Joseph Chaikin, who has died aged sixty-seven, was a beautiful dreamer. Right up to his death, when the weak heart he had suffered from since childhood finally failed, this purest and most visionary of theatre directors was still questing after truth in the strangest of places.
Even after a year of creative activity that would have sapped the energy of men half his age, especially one struck near dumb with aphasia, Joe, always Joe, was auditioning for a new production of Chekhov's Uncle Vanya. That it never made it to completion is a strangely fitting swansong, because Joe never liked things to be too set in stone. He preferred the bloodrush creativity of rehearsals, and, if things ever slipped into formula, he'd likely as not mess everything up before moving on to something else, as he did with The Open Theatre, the legendary troupe he led, only to disband when it looked like they might go mainstream.
It could be a frustrating tendency for those around him. At times, even the audience seemed like an intrusion. But anyone who saw Shut Eye, Chaikin's 2002 Edinburgh Festival Fringe collaboration with Philadelphia's Pig Iron Theatre Co at the Traverse Theatre, will recognise that Joe Chaikin's truth came not from easy realism, but from free-association based flights of fancy and lateral thinking rooted in the experimental spirit of the 1960s New York avant-garde scene. The result, often in collaboration with major artists such as Samuel Beckett and Sam Shepard, was a woozily soporific sense of magic - playful and free on every level.
Joe Chaikin grew up in 1940s Brooklyn, a Russian-Jewish boy imbued with a depth, stillness and imagination beyond his years. There was authority there, too. He'd gather playmates on the streets and perform little playlets of Tarzan, a macho matinee idol whom Chaikin, weak with rheumatic fever, would never be. It was through the illness, from which he would never fully recover, that he spent two years in a children's hospital. Here he continued his fledgling play-acting, and on one occasion had one group of patients mime a narrative's actions while another group read out the script. It was Chaikin's first act of anti-naturalism. He was 10.
By the time he joined The Living Theatre in 1959 to perform in Jack Gelber's drug buddy Beatnik classic, The Connection, Chaikin had already dropped out of university in Des Moines and joined an artistic underground, which, steeped in the language of social revolution, was on the cusp of cutting loose.
By 1963, cellar-bar culture was at its height and the world was ripe for change, as Chaikin and a loose assemblage of fellow travellers pushed boundaries in makeshift venues, until, at a meeting of progressive thinking actors, and playwrights, The Open Theatre was born. It was open in that it embraced then fresh philosophical, political, and artistic avant-garde trends, and seemed to be setting the template for new forms of expression. Partly through the company he kept, which included the likes of Peter Brook on the RSC's 1966 anti-Vietnam play, US, Chaikin's work became legend. But he was smart enough to know when to call it quits, lest something become an institutionalised museum, disbanded The Open Theatre in 1973.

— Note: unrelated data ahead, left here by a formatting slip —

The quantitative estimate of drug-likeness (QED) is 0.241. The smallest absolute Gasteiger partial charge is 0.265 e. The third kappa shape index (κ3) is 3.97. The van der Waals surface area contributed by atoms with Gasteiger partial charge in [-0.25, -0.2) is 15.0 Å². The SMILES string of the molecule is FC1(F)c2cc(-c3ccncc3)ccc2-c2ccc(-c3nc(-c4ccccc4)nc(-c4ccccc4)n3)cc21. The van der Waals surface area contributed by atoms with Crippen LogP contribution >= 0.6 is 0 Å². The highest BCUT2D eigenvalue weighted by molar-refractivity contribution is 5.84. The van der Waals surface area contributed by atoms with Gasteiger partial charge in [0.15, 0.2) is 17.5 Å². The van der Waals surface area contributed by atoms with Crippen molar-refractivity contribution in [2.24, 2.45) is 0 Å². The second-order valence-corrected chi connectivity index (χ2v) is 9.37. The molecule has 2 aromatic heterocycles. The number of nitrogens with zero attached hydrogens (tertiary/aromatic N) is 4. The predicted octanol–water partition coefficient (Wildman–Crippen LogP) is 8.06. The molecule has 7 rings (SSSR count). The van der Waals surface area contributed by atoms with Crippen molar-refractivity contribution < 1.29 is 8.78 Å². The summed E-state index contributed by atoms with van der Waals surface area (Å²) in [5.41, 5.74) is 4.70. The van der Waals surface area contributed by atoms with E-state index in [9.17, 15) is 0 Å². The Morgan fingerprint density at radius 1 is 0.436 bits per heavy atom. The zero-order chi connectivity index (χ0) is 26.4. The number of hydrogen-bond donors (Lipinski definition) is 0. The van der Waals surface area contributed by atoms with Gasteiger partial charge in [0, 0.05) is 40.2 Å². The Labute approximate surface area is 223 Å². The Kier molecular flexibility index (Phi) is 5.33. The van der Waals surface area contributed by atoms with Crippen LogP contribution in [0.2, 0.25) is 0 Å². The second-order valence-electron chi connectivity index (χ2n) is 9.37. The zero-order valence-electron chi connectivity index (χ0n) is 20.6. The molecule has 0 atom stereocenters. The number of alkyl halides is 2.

In 1975, Chaikin underwent a first round of open-heart surgery, but by the following year was refreshed enough to found another company, The Winter Project. His 1979 works with Sam Shepard, Tongues and Savage/Love, tethered a primal journey to the urge within to even less explicit narratives than before.
Chaikin's next collaboration with Shepard, 1984's The War in Heaven, a monologue for an angel who dies the same day he is born, was also seen in a new production much later on a Scottish stage, this time by 7:84. By the time Chaikin performed the original, however, his affinity with absurdism saw him somewhat prophetically perform Beckett's Texts For Nothing in 1981. He shut up shop on The Winter Project in 1983, and, in May 1984, endured a second bout of open-heart surgery. The strain prompted a stroke, which in turn left him aphasic. Chaikin went on, spent a year learning to say ''yes'', and gradually, painfully, adding on a ''no'' you suspect he didn't use as much.
In the years that followed, Chaikin performed The War in Heaven worldwide; taught and directed to inspirational acclaim; appeared in Me and My Brother, a movie by Robert Franks, alongside Allen Ginsberg and Peter Orlovsky, and, in the last year alone, directed Medea and a play by Arthur Miller, as well as co-directing Shut Eye.
While Chaikin didn't make the Edinburgh trip for Shut Eye, preferring to stay in New York to work on his next gig, anyone who engaged him in conversation on the telephone will have been thrilled and humbled by the experience. Here was a man still alive to his own sense of wonder, and who spoke of Shepard and Beckett as his friends. This wasn't the name-dropping of some counter-cultural ambulance chaser claiming kin, but was the musing of an artistic equal, and a seeker who knew a thing or two as well.
What turned out to be Beckett's last poem before his own death in 1989, What Is the Word, was written for Chaikin in the same stuttering, two-steps-forward, one-leap-back syntax. There couldn't have been a warmer, more heartfelt tribute to a man whose whole life was about asking why as much as what.
Though Chaikin's final production never saw the light of day, the final speech of Uncle Vanya, in which Sonya makes an impassioned advocacy for life's struggle in the face of adversity, is one of a million epitaphs that could apply to Chaikin. Her final words are: ''We shall rest.''
Joe Chaikin never rested. Like Sonya, he knew the value of living, and, in the work he left behind, is living still in a place where ''what'' is the only word that matters.
The Herald, July 3rd 2003